Job Postings That Attract Top Talent

Every Thursday, we bring you Endless Recruitment: tried and tested recruitment strategies to attract, interview and select your future star performers.

Last week I posted about how small businesses can leverage their size to attract top talent. This week, I want to build on a point I made about job postings. Here’s the thing – if you’re trying to recruit top talent, you need to put in some work. The days of recruitment being a one-way street are long gone. These days, candidates want the same treatment from employers that employers expect from them.

We expect candidates to have a great looking resume, spend time on a custom cover letter, show up on time for interviews, dress a certain way, ask amazing questions, send a follow-up note, the list goes on. Yet, so often we aren’t prepared to give them the same courtesy. Our job postings are boring and flat, we make candidates wait for us at the interview, we don’t make them feel welcome, and we don’t respond to their follow-up note.

You know who you are. If you’ve done any of those employer things above, times have changed. Candidates are revolting and the truly outstanding candidates, the ones who know they could go anywhere, are not having any of it. Believe me when I tell you, they will completely skip your job posting, if they’re even looking.

And if you manage to get them to the interview stage, and you don’t sell them on your company and the job, they will back out of the process. Ten years ago, this almost never happened. Candidates would apply for the job, we would call them in for an interview, they would need to sell me on how much they want the job, and I would take weeks to get back to them because, you know, we’re all busy. 99% of the time, they would still be waiting and holding out because the company that I worked for amazing.

These days, even top employers have trouble holding on to amazing candidates if they take too long to make a decision, or if the hiring manager is too brusque or arrogant, or if HR doesn’t get back to them on time. And these days, they’re not just going to pull out of the interview process, they will tell the whole world on social media sites like Glassdoor. By the way, if you think Glassdoor doesn’t matter, you’re very wrong. People look at Glassdoor ratings before even hitting the “Apply” button on your posting. I’ll be writing a blog post on how to notch up your Glassdoor ratings soon so stay tuned.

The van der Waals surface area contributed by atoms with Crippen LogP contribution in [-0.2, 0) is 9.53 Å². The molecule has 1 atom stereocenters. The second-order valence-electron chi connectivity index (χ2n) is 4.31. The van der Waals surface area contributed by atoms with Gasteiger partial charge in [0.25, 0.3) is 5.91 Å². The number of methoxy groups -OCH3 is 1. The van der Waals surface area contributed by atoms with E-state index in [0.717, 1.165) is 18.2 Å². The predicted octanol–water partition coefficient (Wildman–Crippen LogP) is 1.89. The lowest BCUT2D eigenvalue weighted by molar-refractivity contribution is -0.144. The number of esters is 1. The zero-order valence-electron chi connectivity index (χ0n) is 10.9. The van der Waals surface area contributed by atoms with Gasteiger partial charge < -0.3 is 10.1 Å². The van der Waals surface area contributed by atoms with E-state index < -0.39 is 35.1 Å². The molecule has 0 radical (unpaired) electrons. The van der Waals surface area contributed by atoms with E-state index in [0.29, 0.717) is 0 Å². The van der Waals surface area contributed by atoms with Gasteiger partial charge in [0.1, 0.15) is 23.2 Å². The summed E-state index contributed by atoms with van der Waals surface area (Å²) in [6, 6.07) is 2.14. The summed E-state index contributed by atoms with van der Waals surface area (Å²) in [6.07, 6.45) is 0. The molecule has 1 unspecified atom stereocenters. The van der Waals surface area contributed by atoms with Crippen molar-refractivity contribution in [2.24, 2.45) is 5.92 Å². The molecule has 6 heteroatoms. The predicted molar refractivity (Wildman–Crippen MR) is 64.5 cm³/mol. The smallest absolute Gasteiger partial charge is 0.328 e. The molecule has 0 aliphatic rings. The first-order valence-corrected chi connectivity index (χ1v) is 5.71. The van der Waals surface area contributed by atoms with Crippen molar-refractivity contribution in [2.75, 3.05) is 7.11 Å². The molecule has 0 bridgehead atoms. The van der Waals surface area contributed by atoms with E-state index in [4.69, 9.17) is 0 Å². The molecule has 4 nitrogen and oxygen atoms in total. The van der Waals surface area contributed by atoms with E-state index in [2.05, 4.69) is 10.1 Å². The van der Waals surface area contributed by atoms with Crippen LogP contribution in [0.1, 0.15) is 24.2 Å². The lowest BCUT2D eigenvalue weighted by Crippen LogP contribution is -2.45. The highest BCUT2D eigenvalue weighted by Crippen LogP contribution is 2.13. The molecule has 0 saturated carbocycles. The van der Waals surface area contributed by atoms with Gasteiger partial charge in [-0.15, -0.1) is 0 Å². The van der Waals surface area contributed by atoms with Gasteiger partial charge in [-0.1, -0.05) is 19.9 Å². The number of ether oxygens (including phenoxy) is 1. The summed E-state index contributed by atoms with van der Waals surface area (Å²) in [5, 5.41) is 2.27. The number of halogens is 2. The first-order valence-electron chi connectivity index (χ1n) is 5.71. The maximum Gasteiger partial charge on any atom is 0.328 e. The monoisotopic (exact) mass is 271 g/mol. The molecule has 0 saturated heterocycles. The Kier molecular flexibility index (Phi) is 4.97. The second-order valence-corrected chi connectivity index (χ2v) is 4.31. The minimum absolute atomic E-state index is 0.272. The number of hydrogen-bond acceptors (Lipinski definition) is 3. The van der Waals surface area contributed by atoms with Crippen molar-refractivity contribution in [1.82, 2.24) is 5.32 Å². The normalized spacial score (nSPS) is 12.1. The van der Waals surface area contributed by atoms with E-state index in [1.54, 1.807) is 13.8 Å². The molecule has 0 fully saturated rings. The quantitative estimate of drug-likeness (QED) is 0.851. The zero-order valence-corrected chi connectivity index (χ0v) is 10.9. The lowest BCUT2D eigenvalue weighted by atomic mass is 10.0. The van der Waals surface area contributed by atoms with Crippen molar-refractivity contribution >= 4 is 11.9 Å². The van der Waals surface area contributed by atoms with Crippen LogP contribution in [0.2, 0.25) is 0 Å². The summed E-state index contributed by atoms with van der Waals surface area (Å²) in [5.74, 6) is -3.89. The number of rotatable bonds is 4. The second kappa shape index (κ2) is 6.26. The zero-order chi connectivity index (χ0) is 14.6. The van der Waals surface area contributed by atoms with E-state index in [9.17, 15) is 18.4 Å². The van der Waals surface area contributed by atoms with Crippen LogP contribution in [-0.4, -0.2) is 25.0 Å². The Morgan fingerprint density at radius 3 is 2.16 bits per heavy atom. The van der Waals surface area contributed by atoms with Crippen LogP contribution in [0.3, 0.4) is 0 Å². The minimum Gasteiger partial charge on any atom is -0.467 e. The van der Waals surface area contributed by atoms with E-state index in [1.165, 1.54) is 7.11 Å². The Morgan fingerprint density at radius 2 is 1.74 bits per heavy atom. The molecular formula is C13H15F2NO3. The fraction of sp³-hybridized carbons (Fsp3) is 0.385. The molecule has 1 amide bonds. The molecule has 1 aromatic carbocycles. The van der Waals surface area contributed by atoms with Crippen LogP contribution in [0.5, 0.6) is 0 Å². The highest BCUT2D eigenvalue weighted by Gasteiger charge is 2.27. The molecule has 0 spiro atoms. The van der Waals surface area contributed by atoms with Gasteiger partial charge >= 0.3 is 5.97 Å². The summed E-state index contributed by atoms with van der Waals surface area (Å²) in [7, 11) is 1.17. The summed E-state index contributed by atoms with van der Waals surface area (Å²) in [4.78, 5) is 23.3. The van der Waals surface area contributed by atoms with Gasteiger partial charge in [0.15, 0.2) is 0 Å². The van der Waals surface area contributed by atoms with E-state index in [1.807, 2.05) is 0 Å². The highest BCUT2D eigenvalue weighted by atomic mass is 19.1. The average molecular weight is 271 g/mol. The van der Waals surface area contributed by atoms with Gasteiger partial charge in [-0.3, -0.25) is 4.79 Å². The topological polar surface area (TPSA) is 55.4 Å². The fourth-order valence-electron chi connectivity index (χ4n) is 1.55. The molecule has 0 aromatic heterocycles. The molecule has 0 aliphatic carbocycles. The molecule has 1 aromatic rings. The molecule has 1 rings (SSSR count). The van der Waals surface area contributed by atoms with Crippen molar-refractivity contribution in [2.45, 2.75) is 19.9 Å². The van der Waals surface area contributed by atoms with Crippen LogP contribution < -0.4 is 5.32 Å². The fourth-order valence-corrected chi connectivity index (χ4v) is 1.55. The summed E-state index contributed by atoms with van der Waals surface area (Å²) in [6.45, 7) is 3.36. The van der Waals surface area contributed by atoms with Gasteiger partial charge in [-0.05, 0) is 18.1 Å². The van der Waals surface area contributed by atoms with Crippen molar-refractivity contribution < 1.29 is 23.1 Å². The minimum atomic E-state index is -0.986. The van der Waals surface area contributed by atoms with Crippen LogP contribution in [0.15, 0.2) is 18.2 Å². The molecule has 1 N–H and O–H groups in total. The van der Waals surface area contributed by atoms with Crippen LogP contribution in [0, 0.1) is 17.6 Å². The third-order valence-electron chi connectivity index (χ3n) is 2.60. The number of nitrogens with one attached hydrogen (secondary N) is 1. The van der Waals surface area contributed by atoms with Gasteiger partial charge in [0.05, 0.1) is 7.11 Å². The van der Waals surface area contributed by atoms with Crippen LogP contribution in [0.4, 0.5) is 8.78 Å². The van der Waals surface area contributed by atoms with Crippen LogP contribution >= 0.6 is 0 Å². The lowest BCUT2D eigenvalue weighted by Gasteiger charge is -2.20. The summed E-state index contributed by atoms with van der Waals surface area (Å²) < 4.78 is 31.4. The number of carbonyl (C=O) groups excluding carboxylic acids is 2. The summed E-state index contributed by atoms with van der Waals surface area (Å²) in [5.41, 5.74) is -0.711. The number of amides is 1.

So, what exactly can you do to make sure your candidates take notice of your small, possibly-not-so-well-known company?

Make your job posting look and sound like a sales page.

All those sales page principles you’ve learned as a small business owner, apply to your job posting. Grab their attention, show them how they’ll benefit, talk about the features of the company, tell them what’s going to happen when they click the “Apply” button, and finally, what they can expect in terms of compensation.

So, let’s break this down.

1. The look

I’m sure you’ve seen job ads on LinkedIn or Indeed that look like this:

Job posting 1

The posting jumps right into the details of the job. The next section is about what the company wants from you. If there is anything about what the company is offering, it’s an afterthought at the bottom, saying “Competitive compensation and benefits”. If the company is really trying, they’ll say something about education reimbursement or work-from-home benefits.

Now, here’s a job posting that is the complete opposite from Betterteam:

Job posting 2

Notice the first paragraph/sentence that captures the reader’s attention right away. It talks about how great it is to work there, and then goes into what the company is looking for. But even that is written in a way that tries to match the candidate to the company. It’s not a list of qualifications.

2. Why should they work for you

The best sales pitches start with the benefits the product brings to the consumer. When translating that to a job posting, the best way is to talk about how your company solves a need in the candidate. Of course, in order to do this, you need to know who your ideal candidate is, and what motivates them. My last blog post talked about two universal truths about top performers. I’ll dive into this a bit more in a future blog post, but those are good starting points. Play up how your company is different from other employers and what you can do for them to “serve” their need to be fulfilled at their job.